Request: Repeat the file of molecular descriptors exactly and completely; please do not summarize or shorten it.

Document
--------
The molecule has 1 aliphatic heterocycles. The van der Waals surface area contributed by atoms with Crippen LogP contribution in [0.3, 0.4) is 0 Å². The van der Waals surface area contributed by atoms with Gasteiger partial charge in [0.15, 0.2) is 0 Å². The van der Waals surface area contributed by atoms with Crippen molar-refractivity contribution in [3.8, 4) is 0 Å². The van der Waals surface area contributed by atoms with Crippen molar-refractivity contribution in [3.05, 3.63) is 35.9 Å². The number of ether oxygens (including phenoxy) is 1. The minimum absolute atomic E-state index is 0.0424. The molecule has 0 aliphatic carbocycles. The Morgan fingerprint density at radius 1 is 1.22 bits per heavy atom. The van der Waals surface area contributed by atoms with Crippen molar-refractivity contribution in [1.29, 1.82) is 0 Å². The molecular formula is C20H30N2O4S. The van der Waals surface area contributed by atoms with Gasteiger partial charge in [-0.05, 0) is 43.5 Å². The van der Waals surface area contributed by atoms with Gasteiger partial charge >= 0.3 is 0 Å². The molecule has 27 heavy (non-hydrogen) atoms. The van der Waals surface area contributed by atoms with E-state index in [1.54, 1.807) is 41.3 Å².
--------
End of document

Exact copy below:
The molecule has 1 aliphatic heterocycles. The van der Waals surface area contributed by atoms with Crippen LogP contribution in [0.3, 0.4) is 0 Å². The van der Waals surface area contributed by atoms with Gasteiger partial charge in [0.15, 0.2) is 0 Å². The van der Waals surface area contributed by atoms with Crippen molar-refractivity contribution in [3.8, 4) is 0 Å². The van der Waals surface area contributed by atoms with Crippen molar-refractivity contribution in [3.05, 3.63) is 35.9 Å². The number of ether oxygens (including phenoxy) is 1. The minimum absolute atomic E-state index is 0.0424. The molecule has 0 aliphatic carbocycles. The Morgan fingerprint density at radius 1 is 1.22 bits per heavy atom. The van der Waals surface area contributed by atoms with Crippen molar-refractivity contribution in [1.29, 1.82) is 0 Å². The molecular formula is C20H30N2O4S. The van der Waals surface area contributed by atoms with Gasteiger partial charge in [-0.05, 0) is 43.5 Å². The van der Waals surface area contributed by atoms with Gasteiger partial charge >= 0.3 is 0 Å². The molecule has 27 heavy (non-hydrogen) atoms. The van der Waals surface area contributed by atoms with E-state index in [1.54, 1.807) is 41.3 Å².